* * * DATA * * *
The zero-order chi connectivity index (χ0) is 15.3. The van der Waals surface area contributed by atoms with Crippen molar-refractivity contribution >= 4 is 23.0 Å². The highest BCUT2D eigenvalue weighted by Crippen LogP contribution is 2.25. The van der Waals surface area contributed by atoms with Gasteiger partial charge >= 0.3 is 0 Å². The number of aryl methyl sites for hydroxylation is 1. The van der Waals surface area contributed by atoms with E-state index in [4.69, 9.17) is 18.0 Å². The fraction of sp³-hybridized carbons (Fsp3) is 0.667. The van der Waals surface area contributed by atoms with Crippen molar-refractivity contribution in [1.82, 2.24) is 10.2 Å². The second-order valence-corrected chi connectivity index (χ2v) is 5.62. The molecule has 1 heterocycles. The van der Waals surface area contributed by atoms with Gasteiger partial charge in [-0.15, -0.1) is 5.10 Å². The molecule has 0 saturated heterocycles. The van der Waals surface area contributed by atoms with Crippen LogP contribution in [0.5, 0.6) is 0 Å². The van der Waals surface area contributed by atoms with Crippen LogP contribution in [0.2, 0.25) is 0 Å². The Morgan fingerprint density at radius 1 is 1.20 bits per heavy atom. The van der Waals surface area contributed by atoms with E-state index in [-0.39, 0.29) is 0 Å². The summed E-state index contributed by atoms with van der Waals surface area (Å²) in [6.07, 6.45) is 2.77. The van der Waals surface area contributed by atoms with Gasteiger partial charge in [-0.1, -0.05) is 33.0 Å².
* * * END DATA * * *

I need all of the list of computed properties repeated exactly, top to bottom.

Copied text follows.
The zero-order chi connectivity index (χ0) is 15.3. The van der Waals surface area contributed by atoms with Crippen molar-refractivity contribution >= 4 is 23.0 Å². The highest BCUT2D eigenvalue weighted by Crippen LogP contribution is 2.25. The van der Waals surface area contributed by atoms with Gasteiger partial charge >= 0.3 is 0 Å². The number of aryl methyl sites for hydroxylation is 1. The van der Waals surface area contributed by atoms with E-state index in [4.69, 9.17) is 18.0 Å². The fraction of sp³-hybridized carbons (Fsp3) is 0.667. The van der Waals surface area contributed by atoms with Crippen molar-refractivity contribution in [1.82, 2.24) is 10.2 Å². The second-order valence-corrected chi connectivity index (χ2v) is 5.62. The molecule has 1 heterocycles. The van der Waals surface area contributed by atoms with Gasteiger partial charge in [-0.15, -0.1) is 5.10 Å². The molecule has 0 saturated heterocycles. The van der Waals surface area contributed by atoms with Crippen LogP contribution in [0.5, 0.6) is 0 Å². The van der Waals surface area contributed by atoms with Crippen LogP contribution in [0.2, 0.25) is 0 Å². The Morgan fingerprint density at radius 1 is 1.20 bits per heavy atom. The van der Waals surface area contributed by atoms with E-state index in [-0.39, 0.29) is 0 Å². The summed E-state index contributed by atoms with van der Waals surface area (Å²) in [6.07, 6.45) is 2.77. The van der Waals surface area contributed by atoms with Gasteiger partial charge in [-0.1, -0.05) is 33.0 Å².